The last time England hosted Scotland in the Six Nations they drew 38-38 two years ago. Scotland clawed back the biggest ever half-time deficit (-24 pts, 7-31) by a side to avoid defeat in the tournament’s history, almost snatching victory before a late George Ford try denied them. 

Scotland have never beaten England at Twickenham in the Six Nations (D1, L9), their last victory against them the Red Rose at the London venue came in 1983 in the Five Nations (22-12).  

Gregor Townsend's side concluded the 2020 edition by winning their last three games in a row, their best run in the Championship since Italy joined in 2000. 

ONES TO WATCH

England captain Owen Farrell has scored exactly 1,000 Test points, one of just six men to reach that milestone. He is just four points away from reaching a century against Scotland.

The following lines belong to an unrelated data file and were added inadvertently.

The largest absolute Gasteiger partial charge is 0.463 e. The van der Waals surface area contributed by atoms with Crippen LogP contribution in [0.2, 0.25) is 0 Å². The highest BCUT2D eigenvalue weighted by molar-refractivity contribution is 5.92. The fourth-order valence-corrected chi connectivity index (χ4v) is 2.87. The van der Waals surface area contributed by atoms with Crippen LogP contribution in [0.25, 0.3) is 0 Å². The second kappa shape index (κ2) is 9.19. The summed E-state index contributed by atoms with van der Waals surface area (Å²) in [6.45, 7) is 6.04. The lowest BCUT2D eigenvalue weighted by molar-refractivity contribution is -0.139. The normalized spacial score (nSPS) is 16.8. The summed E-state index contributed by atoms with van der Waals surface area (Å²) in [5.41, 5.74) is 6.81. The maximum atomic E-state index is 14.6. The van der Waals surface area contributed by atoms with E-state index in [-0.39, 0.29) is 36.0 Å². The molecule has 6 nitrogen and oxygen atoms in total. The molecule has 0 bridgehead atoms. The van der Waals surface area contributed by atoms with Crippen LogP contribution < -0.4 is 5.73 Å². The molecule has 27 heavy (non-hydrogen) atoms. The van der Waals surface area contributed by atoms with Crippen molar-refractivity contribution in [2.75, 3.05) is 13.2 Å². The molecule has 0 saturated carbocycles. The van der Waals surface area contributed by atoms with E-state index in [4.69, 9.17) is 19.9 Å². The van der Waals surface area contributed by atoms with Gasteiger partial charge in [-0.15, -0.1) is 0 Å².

Finn Russell returns to the Scotland side and the creativity provided by the fly-half will be key for Townsend's men.

WALES v IRELAND

FORM

Wales have lost their last two home games in the Six Nations, the last time they suffered three consecutive defeats at home was in 2002-03. Wayne Pivac's side have lost their last four games in the competition, their worst streak since 2006-07 (L5).  

No team scored more tries than Ireland in the Six Nations last year (17, along with France), four of those were launched from the back of a scrum. Wales (2) were the only other side to score multiple tries following a scrum.  

Ireland scored seven tries in the final quarter of their fixtures in 2020, more than any other side. Wales, meanwhile, scored the joint-second most in that period (6, level with England). 

ONES TO WATCH

Louis Rees-Zammit turned 20 this week and the Wales wing can celebrate in style with a livewire display at the Principality Stadium.

Ireland centre Garry Ringrose had terrible luck with injuries last year, but he is ready to fire on all cylinders in 2021.